Allowing unauthorized processes to run in your network environment is counterproductive and potentially dangerous. However, who has the time to sit and watch for these processes and events? The SolarWinds Log and Event Monitor can do it for you and it can respond to such events automatically, in the appropriate manner, just as if you were there.
Hello. Skeeter Pond here, trainer at SolarWinds®. Welcome to the third video in the series, “How to Actively Defend Your Network Using SolarWinds Log & Event Manager. In this video, we’ll talk about some advanced workstation monitoring. Specifically, demonstrating how to detect and kill unwanted or unauthorized processes on agents.
Process Auditing, an advanced monitoring procedure, is not enabled by default. In order for the SolarWinds Log & Event Manager to track and respond to such events, Process Auditing must be turned on. Doing so allows us to monitor for unauthorized processes, which might include: playing games, launching or installing unauthorized software, running instant messaging clients, or using unauthorized web browsers. Once enabled, Process Audit Alerts will be captured by the All Alerts Filter. However, with the volume of traffic typically captured by this filter, they could be extremely difficult to spot. Creating a filter to track Process Audit Alerts would be a better solution. If any of these activities were observed, we can immediately perform a point and click response to kill the process, and then build a rule for any future occurrences.
Let's examine a filter designed to capture these events. The logic behind this filter is very straight forward. It simply looks for any Process Audit Alerts that may exist. Here in the monitor area, our filter has captured a number of Process Audit Alerts- one of which indicates that the user has started to play solitaire. As this is a violation of company policy, we want to stop or kill the process immediately. In order to do so, two pieces of information are needed: the agent on which the unauthorized process is running, and either the ProcessID or the process name. The ProcessID is the more specific of the two identifiers, as different applications could have the same name ProcessIDs are unique. To kill the process, we’ll click the Respond button, and choose the “All Actions…” option. But here's a little tip- since the Agent field is the first required field in our point and click response, we're going to auto-populate that field by clicking on the DetectionIP just before we click the respond button. In the respond window, click the down arrow next to Action. Scroll through the list and select “Kill Process by ID”. Notice how the Agent field has been auto-populated with the Detection IP information from the alert below.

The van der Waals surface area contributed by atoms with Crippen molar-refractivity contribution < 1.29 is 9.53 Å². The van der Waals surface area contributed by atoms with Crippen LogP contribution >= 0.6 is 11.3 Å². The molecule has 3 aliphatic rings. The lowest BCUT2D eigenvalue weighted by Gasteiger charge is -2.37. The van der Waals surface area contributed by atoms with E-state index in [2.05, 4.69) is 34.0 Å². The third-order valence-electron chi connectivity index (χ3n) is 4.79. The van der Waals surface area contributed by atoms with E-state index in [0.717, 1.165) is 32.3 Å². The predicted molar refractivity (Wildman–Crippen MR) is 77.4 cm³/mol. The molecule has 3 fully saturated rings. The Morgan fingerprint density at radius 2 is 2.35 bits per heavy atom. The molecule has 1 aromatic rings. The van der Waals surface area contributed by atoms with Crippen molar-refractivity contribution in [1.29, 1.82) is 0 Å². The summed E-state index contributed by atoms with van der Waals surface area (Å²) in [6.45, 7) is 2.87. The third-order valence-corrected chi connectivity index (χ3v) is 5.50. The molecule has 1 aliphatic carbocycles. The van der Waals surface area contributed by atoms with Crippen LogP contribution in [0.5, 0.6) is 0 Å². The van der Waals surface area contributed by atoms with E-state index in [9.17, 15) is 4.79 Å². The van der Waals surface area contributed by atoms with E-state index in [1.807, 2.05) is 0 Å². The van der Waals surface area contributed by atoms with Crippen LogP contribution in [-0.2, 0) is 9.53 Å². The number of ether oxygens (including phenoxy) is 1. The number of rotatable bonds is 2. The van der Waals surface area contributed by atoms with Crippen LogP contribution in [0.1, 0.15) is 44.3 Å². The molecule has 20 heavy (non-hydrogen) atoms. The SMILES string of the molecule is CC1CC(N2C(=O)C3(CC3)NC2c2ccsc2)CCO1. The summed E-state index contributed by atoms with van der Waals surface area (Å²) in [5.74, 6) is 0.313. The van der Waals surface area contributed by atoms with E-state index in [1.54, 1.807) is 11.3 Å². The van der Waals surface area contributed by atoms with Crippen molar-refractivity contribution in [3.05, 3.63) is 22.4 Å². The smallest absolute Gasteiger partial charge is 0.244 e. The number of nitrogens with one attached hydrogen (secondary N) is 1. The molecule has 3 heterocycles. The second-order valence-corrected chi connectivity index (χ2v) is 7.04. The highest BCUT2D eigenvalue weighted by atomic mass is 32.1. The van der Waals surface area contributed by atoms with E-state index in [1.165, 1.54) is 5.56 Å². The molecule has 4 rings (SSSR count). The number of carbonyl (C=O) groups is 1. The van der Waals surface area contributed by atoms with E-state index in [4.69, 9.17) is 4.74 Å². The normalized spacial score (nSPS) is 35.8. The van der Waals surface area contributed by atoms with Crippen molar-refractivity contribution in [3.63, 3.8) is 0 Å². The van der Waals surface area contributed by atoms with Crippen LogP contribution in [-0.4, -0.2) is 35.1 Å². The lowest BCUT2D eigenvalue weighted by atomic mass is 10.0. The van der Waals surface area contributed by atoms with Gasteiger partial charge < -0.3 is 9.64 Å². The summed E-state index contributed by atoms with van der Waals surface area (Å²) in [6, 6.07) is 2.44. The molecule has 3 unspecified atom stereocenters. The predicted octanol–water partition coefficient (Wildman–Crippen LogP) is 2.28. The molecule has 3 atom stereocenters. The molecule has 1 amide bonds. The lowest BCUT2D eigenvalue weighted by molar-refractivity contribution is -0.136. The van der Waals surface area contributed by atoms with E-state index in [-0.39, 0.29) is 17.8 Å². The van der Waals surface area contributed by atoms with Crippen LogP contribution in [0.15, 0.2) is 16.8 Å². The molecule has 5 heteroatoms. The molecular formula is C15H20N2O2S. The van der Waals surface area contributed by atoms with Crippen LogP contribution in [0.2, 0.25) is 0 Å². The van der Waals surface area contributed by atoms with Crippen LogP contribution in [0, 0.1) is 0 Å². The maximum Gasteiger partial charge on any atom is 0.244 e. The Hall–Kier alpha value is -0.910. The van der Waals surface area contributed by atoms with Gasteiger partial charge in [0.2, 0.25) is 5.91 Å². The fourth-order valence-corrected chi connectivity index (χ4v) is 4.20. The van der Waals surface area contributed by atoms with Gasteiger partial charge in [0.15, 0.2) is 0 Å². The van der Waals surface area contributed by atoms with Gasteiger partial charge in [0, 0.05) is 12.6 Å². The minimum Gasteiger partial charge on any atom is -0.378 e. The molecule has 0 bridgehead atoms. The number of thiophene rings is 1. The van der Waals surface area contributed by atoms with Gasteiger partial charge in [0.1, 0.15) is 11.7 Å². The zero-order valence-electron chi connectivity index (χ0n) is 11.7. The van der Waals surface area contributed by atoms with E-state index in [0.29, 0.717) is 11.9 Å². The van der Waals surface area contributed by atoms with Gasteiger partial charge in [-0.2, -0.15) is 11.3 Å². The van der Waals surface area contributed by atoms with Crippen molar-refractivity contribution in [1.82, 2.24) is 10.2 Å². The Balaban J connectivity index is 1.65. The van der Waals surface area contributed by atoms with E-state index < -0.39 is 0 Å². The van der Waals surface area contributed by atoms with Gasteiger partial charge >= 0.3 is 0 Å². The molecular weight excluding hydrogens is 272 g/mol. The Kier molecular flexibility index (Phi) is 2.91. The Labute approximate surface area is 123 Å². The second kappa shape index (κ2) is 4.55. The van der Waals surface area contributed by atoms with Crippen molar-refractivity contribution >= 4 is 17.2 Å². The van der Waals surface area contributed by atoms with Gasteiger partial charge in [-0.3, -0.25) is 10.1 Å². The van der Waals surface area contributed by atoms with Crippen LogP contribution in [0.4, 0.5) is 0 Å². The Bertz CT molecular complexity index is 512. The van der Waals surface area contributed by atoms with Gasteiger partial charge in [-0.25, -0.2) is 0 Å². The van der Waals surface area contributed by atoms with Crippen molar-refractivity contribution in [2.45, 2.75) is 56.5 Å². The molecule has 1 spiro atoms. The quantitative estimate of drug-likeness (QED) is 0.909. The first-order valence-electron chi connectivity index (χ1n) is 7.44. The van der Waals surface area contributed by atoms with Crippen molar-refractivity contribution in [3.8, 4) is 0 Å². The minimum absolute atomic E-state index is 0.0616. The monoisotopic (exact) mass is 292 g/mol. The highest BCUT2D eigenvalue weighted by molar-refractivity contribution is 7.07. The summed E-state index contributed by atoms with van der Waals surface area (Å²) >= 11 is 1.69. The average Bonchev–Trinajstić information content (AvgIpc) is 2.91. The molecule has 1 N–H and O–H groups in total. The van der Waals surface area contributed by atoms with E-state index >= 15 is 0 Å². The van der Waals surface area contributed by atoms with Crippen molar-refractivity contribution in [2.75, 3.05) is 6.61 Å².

Next, we need to drag and drop the ProcessID into the ProcessID field. Our point and click response has all the necessary information, so we can click the OK button and kill the process. The alert indicating the process was stopped or killed can also be found in the Process Auditing filter. Since these types of unauthorized activities could occur at any time, automating our response by creating a rule would only make sense. Here's how: from the “Build Rules” area, select the NATO5 rules and the Active Responses folder. Locate and clone the Game Application Launch - Kill Process rule to your Custom Rules folder. The correlations of the rule look for the “sol.exe” Process Start Event. The default actions are to kill the process by ID, and send a pop-up message to the user informing him or her that playing games at work is a violation of company policy. Best practice would also dictate that we be notified of the event, so we've added the Send Email Message action to the Actions Area.
Now we can enable, save, and activate the rule. We’ll test it by launching solitaire on our agent. The process was killed automatically and we receive the pop-up message, which is exactly the response we wanted. Our rule could easily be cloned and modified to kill other unauthorized processes- such as installing unauthorized software, instant messaging clients, or even web browsers the possibilities are virtually endless.
And, here's a few more tips: You may be interested in exploring other activities related to those users who caused our rule to fire. Running an nDepth search for these users may reveal some interesting events or other inappropriate activities. Also, taking what you learned in the previous videos in this series, and what you've seen today, you might want to create and auto-populate a user-defined group of these offenders for possible disciplinary action and that brings us to the end of this video.
The next video in the series talks about unusual spikes in network traffic, what they might represent, and how to respond to them automatically. We encourage you to take a look at that video, as well as all the other instructional and informational videos available online at www.solarwinds.com. Thanks for watching.